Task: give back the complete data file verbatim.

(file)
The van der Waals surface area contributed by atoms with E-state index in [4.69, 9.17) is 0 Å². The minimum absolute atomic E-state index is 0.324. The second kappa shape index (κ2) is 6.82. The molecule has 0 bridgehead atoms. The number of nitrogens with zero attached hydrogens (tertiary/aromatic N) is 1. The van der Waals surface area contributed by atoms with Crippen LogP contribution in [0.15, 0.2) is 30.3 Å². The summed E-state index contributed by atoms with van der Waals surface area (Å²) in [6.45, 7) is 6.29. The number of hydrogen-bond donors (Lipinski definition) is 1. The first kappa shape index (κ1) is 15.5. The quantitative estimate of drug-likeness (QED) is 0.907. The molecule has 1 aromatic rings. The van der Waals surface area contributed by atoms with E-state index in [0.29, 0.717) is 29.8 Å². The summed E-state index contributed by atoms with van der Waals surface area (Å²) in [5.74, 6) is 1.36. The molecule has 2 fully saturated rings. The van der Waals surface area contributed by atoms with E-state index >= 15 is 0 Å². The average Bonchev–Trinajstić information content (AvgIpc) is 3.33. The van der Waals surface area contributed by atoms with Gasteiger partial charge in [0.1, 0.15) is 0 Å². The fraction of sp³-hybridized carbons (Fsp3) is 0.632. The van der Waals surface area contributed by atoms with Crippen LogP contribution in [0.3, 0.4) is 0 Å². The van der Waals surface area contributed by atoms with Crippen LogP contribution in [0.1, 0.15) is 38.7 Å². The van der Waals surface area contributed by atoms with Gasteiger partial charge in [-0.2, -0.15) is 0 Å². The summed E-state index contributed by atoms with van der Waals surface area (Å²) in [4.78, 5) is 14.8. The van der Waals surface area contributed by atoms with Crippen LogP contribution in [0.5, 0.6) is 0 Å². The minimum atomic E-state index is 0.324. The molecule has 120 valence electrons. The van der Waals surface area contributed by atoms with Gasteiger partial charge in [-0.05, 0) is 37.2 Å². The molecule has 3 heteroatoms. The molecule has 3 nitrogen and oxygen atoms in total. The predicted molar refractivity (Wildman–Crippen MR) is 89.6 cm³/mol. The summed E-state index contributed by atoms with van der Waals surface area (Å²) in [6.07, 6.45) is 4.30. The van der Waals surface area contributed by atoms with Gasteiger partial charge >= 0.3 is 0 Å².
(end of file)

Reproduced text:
The van der Waals surface area contributed by atoms with E-state index in [4.69, 9.17) is 0 Å². The minimum absolute atomic E-state index is 0.324. The second kappa shape index (κ2) is 6.82. The molecule has 0 bridgehead atoms. The number of nitrogens with zero attached hydrogens (tertiary/aromatic N) is 1. The van der Waals surface area contributed by atoms with Crippen LogP contribution in [0.15, 0.2) is 30.3 Å². The summed E-state index contributed by atoms with van der Waals surface area (Å²) in [6.45, 7) is 6.29. The number of hydrogen-bond donors (Lipinski definition) is 1. The first kappa shape index (κ1) is 15.5. The quantitative estimate of drug-likeness (QED) is 0.907. The molecule has 1 aromatic rings. The van der Waals surface area contributed by atoms with E-state index in [0.29, 0.717) is 29.8 Å². The summed E-state index contributed by atoms with van der Waals surface area (Å²) in [5.74, 6) is 1.36. The molecule has 2 fully saturated rings. The van der Waals surface area contributed by atoms with E-state index >= 15 is 0 Å². The average Bonchev–Trinajstić information content (AvgIpc) is 3.33. The van der Waals surface area contributed by atoms with Gasteiger partial charge in [0.1, 0.15) is 0 Å². The fraction of sp³-hybridized carbons (Fsp3) is 0.632. The van der Waals surface area contributed by atoms with Crippen LogP contribution in [0.3, 0.4) is 0 Å². The van der Waals surface area contributed by atoms with Crippen LogP contribution in [0.1, 0.15) is 38.7 Å². The van der Waals surface area contributed by atoms with Gasteiger partial charge in [-0.2, -0.15) is 0 Å². The summed E-state index contributed by atoms with van der Waals surface area (Å²) in [4.78, 5) is 14.8. The van der Waals surface area contributed by atoms with Crippen LogP contribution in [0.5, 0.6) is 0 Å². The minimum atomic E-state index is 0.324. The molecule has 120 valence electrons. The van der Waals surface area contributed by atoms with Gasteiger partial charge in [-0.05, 0) is 37.2 Å². The molecule has 3 heteroatoms. The molecule has 3 nitrogen and oxygen atoms in total. The predicted molar refractivity (Wildman–Crippen MR) is 89.6 cm³/mol. The summed E-state index contributed by atoms with van der Waals surface area (Å²) in [6.07, 6.45) is 4.30. The van der Waals surface area contributed by atoms with Gasteiger partial charge >= 0.3 is 0 Å².